So I downloaded the ’64 most commonly asked interview questions’ off the internet (low and behold, I had already been asked many of them and had said the WRONG things), I aligned my own answers to mimic their recommendations and practised, practised, practised. I then went to my fourth interview. The interviewer was down to earth, welcoming and praised me on the presentation of my CV (I had a graphic designer friend present it in a way that reflected my own style/taste) and we had and hour long interview over coffee. Not one of the commonly asked questions popped up, I was asked more about what I knew, had experience with and what I wanted to gain from the job. None of them felt like questions to ‘trip me up. This was also the first job that I really felt like I wanted. I got the job.

My moral of the story, be yourself, but put your best self forward. If the interview still goes badly and you don’t get the job, you weren’t the right person for the job, would not have fitted in there and probably would have hated the job. Or else the interviewer was hopeless and you would have ended up with a hopeless bosses. Good interviewers who know what they are doing pick the right people, run successful companies and are good bosses. Be your best self and they will easily spot you.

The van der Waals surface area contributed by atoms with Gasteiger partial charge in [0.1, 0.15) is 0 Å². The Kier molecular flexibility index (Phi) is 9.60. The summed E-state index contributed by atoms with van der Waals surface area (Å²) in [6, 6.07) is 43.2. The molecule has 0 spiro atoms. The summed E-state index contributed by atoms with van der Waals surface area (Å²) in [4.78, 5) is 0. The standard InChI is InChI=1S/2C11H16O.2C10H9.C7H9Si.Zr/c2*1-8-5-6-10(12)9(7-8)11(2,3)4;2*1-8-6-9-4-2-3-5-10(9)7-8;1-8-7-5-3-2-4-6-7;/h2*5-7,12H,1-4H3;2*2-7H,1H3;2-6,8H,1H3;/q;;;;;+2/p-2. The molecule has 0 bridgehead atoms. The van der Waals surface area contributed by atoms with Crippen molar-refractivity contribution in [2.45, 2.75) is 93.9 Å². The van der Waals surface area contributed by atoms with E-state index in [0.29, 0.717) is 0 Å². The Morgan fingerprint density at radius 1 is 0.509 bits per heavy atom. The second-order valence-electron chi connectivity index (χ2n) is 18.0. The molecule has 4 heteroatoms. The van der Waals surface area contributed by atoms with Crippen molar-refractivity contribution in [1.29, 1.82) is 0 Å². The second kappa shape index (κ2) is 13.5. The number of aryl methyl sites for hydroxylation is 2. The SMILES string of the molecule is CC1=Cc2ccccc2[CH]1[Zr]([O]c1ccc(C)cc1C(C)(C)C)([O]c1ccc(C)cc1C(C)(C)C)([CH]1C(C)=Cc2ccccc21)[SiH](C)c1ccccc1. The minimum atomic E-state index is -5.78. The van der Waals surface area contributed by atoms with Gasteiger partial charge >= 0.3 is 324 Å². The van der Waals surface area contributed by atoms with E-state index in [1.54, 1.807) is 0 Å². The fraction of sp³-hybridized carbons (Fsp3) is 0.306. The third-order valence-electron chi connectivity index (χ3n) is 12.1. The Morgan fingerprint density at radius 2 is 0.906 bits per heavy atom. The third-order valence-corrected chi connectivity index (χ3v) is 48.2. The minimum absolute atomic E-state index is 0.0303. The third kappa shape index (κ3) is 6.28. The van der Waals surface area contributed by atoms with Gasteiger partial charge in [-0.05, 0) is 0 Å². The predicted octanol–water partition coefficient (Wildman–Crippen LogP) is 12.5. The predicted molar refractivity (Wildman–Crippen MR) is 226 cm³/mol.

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Cupcake Murphy January 5, 2012

LOVE THIS and agree 100%. I worked as a VP in the corporate world for 20 yrs, reading hundreds of resumes and doing a mind boggling number of interviews and I always felt slightly guilty because I would know in the first several minutes in the presence of the person if I’d hire them. Sometimes in the first glance (which might be a misspelled word on a resume!) It is so true that it is about who the person is however intangible that may be. Great post!

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Mark June 2, 2012

When it comes to job interviews, however, and I’m in the business of job interviews, I think the very WORST way to make a hiring decision is by going on what people say or do in a job interview. Anybody who is any good at HR and hiring knows that past performance is the most reliable indicator of future performance. Unless being good at your job involves being interviewed five times a day, what happens in the interview is, or should be, largely irrelevant. Too many times, people are hired on their ability to “talk themselves up” and when they get into the job, they don’t perform.